By Greg Arnold, DC, CSCS, January 25, 2011, abstracted from “Habitual intake of flavonoid subclasses and incident hypertension in adults” in the American Journal of Clinical Nutrition
High blood pressure is the most common primary diagnosis in the United States. (1) An estimated 50 million Americans and 1 billion individual worldwide are afflicted with the condition (2), which eventually leads to heart disease, especially in women. Compared to women with normal blood pressure, women with high blood pressure have a 400% higher risk of getting heart disease (3). Blood pressure costs our healthcare system an estimated $24 billion each year (4).
Now a new study (5) has suggested that anthocyanins, one of the class of antioxidants in berries (6), may help with blood pressure health. In the study, researchers analyzed information on 46,672 women from the Nurse’s Health Study I (7) and 23,043 men from the Health Professionals Follow-Up Study (HPFS). Their flavonoid and subclass intakes were calculated from semi-quantitative food-frequency questionnaires (8) collected every 4 years.
With an average of 14 years of follow-up, they found that those with the highest 20% intake of anthocyanin intake (16.2 mg per day in the Nurse’s study and 21.9 mg per day in the Health Professional study) had an 8% reduction in risk of high blood pressure, compared to those with the lowest 20% of intake (5.7 mg per day in the Nurse’s study and 6.8 mg per day in the Health Professionals study). When they looked at people age 60 and older, the risk reduction increased to 12%.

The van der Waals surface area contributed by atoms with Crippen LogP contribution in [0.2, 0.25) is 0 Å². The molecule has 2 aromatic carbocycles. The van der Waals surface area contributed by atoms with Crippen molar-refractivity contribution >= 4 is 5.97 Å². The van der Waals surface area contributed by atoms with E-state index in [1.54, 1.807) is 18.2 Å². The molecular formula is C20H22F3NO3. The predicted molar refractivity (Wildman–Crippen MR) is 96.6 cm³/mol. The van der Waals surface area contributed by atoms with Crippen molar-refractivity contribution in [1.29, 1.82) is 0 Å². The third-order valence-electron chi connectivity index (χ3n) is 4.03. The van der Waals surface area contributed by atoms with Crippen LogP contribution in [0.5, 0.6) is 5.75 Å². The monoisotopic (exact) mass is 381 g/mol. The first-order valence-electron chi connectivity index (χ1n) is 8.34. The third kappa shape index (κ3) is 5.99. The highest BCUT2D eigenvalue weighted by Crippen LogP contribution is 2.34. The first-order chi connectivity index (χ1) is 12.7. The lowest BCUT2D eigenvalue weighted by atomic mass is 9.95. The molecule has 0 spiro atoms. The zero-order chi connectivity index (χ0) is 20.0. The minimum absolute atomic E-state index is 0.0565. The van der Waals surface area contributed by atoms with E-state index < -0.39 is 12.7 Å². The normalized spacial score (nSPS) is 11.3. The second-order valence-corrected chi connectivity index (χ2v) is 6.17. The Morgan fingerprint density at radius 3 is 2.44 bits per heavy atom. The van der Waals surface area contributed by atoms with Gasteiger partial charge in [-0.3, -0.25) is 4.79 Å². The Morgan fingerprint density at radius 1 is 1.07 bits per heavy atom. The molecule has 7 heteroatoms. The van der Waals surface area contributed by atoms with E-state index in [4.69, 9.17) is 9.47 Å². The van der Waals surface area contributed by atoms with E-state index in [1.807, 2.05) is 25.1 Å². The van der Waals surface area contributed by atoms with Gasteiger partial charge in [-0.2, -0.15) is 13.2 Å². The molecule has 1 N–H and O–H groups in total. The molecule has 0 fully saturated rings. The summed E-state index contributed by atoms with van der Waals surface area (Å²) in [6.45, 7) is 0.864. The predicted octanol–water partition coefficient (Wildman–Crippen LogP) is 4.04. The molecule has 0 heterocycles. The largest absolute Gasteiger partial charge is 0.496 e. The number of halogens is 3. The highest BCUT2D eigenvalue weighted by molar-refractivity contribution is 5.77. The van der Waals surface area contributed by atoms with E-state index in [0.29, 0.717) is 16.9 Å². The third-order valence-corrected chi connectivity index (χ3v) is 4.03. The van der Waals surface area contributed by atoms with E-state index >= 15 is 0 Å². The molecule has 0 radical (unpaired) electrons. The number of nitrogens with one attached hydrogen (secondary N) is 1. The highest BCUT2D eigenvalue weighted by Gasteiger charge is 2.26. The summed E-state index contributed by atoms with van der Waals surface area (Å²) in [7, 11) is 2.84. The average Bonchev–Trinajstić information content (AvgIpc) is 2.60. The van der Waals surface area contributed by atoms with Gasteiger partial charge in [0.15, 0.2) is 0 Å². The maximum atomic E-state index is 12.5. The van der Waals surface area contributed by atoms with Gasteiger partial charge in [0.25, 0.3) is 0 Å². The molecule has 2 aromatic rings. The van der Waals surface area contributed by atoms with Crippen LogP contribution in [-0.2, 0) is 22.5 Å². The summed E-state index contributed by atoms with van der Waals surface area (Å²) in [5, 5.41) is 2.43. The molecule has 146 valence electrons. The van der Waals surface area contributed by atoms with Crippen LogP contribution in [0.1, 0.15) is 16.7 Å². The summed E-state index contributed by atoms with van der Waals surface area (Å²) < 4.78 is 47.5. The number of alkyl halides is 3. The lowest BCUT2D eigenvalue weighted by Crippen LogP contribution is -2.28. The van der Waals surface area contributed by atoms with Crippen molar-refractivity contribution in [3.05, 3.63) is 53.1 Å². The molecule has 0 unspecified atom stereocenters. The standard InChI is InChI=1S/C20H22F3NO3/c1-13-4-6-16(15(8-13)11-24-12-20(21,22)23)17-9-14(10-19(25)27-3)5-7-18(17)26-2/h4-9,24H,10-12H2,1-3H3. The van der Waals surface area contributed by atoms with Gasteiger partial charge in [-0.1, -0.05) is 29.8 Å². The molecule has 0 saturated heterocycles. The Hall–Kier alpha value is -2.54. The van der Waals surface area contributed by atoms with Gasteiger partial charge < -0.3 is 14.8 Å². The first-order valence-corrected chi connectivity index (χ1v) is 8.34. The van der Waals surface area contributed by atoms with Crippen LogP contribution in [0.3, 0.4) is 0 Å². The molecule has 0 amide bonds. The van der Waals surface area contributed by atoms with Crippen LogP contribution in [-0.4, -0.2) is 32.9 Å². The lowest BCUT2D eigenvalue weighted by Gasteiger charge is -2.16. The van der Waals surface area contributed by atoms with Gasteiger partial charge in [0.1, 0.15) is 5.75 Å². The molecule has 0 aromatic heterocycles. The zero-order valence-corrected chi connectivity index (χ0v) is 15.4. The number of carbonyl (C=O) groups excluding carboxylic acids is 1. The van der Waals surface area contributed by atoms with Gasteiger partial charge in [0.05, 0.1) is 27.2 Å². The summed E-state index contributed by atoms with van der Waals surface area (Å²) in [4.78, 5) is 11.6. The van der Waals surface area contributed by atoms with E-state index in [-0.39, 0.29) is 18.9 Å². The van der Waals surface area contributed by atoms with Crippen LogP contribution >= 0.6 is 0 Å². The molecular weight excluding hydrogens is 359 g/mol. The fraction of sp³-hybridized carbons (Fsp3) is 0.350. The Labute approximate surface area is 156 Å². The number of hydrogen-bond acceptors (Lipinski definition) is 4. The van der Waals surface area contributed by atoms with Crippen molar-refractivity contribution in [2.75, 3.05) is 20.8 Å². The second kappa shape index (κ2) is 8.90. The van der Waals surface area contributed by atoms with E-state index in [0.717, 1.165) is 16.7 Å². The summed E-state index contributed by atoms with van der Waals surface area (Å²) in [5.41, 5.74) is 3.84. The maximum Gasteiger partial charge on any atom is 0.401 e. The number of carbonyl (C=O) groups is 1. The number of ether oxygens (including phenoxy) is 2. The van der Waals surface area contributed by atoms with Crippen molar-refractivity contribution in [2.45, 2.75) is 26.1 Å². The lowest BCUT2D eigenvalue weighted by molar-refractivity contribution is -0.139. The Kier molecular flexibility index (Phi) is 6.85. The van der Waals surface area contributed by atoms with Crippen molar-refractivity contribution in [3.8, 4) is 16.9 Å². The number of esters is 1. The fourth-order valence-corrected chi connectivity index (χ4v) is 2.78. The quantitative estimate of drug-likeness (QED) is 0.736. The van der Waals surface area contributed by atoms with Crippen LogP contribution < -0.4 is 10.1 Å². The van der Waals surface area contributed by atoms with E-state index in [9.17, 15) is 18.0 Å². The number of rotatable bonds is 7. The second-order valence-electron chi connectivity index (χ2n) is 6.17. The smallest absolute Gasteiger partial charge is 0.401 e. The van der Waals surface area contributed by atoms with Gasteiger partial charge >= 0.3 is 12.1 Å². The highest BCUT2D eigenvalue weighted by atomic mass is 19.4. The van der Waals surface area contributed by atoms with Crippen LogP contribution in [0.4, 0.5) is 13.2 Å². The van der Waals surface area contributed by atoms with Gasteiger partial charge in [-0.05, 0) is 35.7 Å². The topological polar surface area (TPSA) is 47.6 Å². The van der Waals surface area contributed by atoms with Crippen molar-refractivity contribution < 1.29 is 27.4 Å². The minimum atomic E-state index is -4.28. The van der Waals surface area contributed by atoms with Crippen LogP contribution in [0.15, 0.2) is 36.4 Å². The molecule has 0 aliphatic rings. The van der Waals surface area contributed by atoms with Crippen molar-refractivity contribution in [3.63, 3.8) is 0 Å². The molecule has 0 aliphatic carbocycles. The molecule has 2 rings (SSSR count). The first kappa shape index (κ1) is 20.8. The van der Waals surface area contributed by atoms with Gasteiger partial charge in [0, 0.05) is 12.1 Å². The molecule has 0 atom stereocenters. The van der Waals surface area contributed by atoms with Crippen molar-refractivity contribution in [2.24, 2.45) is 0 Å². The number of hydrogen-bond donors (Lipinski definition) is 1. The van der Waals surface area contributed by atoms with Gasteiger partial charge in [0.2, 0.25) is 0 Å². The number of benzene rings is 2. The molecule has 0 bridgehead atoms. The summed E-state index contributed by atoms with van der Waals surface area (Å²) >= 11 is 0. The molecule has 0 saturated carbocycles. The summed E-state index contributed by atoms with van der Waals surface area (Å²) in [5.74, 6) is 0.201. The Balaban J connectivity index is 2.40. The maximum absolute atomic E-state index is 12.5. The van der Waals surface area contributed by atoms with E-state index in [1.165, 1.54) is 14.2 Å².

The researchers suggested that anthocyanins are able to have a blood pressure health effect through its ability to affect nitric oxide, known to help blood vessels relax (9). For the researchers, “Anthocyanins…may contribute to the prevention of hypertension” and that “these findings warrant further investigation, including intervention studies designed to test optimal doses of anthocyanin rich foods for the prevention of hypertension.”
Greg Arnold is a Chiropractic Physician practicing in Danville, CA. You can contact Dr. Arnold directly by emailing him at PitchingDoc@msn.com or visiting his web site at www.PitchingDoc.com
1. American Heart Association. 2002 Heart and Stroke Statistical Update. Dallas, Tex: American Heart Association; 2001
2. Cherry DK, Woodwell DA. National Ambulatory Medical Care Survey: 2000 summary. Adv Data. 2002;328:1-32
3. Mosca L, Manson JE, Sutherland SE, et al. Cardiovascular disease in women: a statement for healthcare professionals from the American Heart Association. Circulation. 1997;96:2468-2482
4. “Controlling High Blood Pressure” posted on www.ncqa.org/
5. Cassidy A. Habitual intake of flavonoid subclasses and incident hypertension in adults. American Journal of Clinical Nutrition 2011; 93: 338-347
6. Lila MA. Anthocyanins and Human Health: An In Vitro Investigative Approach. J Biomed Biotechnol. 2004; (5): 306–313. doi: 10.1155/S111072430440401X.
7. Colditz GA. The nurses’ health study: a cohort of US women followed since 1976. J Am Med Womens Assoc 1995;50:40–4.
8. Rimm EB, Giovannucci EL, Stampfer MJ, Colditz GA, Litin LB,Willett WC. Reproducibility and validity of an expanded self-administered semiquantitative food frequency questionnaire among male health professionals. Am J Epidemiol 1992;135:1114–26, discussion 1127–36.
9. de Gasparo M. Angiotensin II and nitric oxide interaction. Heart Fail Rev 2002;7:347–58.